|Exports Of Non-tariffed Goods Soar (click to enlarge)|
We must watch the action of China's government and what is happening to the Chinese currency in order to understand the impact China is about to exert on markets across the globe. As traders returned to work after China's Golden Week holiday they found the latest monetary easing by the People’s Bank of China (PBOC) provided little traction for the market. The PBOC has announced that reserve requirement ratios (RRRs) would be cut by 100 basis points. The injection of cash into the economy, which will be 750bn yuan ($109.2 billion), is an effort to offset the negative impact of higher US tariffs on Chinese exports. The PBOC is expected to cut this benchmark again before year-end amid ongoing stimulus efforts but the markets fell several percentage points anyway.
|More Debt Has Failed To Speed Up Growth|
The fact that the PBOC is already scurrying about in an attempt to mitigate damage flowing from the hard talk being mouthed by the Trump administration is in some ways proof of China's vulnerabilities. While investors assess what continues to lie ahead on the trade front another issue we should not underestimate is that in recent months many of China's woes have been masked by the reality exporters have been loading boats in a rush to ship off extra goods prior to American tariffs going into effect which will subtract from future orders. This could slam demand through the floor going forward as these goods now sitting in inventory work their way through the system.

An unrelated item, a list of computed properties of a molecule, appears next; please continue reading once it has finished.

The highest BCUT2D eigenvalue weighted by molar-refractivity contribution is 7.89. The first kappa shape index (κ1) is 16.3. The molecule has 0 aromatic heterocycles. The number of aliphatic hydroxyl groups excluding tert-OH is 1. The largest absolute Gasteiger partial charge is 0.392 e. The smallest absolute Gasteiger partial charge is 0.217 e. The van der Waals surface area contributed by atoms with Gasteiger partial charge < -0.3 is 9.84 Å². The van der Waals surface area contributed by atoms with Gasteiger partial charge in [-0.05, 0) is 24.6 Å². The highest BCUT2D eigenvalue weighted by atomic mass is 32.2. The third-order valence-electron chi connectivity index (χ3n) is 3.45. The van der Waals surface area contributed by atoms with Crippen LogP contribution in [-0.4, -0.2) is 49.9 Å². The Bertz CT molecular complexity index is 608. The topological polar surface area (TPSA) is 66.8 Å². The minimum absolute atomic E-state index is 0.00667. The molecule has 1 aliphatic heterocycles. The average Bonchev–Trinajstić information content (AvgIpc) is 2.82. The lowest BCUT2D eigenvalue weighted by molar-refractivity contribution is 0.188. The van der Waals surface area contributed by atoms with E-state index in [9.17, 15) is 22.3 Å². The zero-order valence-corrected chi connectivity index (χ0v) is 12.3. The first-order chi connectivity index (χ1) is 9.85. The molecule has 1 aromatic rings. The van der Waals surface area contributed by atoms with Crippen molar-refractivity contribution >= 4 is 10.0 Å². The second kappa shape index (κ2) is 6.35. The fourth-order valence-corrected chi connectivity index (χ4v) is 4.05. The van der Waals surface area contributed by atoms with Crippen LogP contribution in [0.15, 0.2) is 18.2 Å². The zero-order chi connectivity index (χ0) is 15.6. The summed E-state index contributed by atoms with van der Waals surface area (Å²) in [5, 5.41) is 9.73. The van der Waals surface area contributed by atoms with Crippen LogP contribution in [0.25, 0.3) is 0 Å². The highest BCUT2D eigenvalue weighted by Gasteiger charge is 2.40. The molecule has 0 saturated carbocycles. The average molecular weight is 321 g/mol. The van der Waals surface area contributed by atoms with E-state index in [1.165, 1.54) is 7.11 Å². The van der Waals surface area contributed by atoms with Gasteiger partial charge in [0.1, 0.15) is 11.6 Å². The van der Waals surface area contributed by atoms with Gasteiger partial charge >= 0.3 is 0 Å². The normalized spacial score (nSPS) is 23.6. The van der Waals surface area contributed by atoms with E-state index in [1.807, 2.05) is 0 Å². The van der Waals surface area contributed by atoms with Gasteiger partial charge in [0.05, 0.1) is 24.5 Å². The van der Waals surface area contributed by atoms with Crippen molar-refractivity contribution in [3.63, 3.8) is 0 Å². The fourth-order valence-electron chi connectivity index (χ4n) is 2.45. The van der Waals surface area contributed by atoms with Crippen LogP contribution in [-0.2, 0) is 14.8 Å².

To those investors wishing to brush off the "China effect," the truth is it is affecting other markets and to think the markets that have suffered will suddenly reverse is a bit optimistic. Many emerging markets are highly dependent on selling raw materials to China and those most deeply in debt are feeling the pain of slowing growth. Those looking to Japan and sighting its equity markets as a beacon of hope may be disappointed to find the Japanese central bank has been a big buyer of stocks and responsible for much of their stock markets gains. This has made true price discovery difficult and such actions tends to contaminate markets across the globe when they feedback into other economies.
Two basic narratives exist about the escalating trade war with China and one is that China has outgrown its need for America and will simply replace it with other markets. Those talking about how trade wars will hit America harder than China and how Americans will capitulate at the first sign of pain ignore just how dependent China is on exports to America. Still, this view seems to be widely held in Beijing, where the US is seen as so politically divided that when the next recession comes political bickering will tear society apart. The other narrative is that China is on the verge of imploding and that it is a house of cards built on debt. While I tend to lean strongly towards the latter time most likely will be the decider of this debate.
Footnote; Private and state-owned Chinese firms act in the interest of the Chinese regime when it comes to foreign investments in the high-tech sectors. Below is the second part of a part-two series which explores why China is on a one-track path that blinds it to other options going forward and why this is a recipe for conflict.
http://China's Unflexible Path Forward.html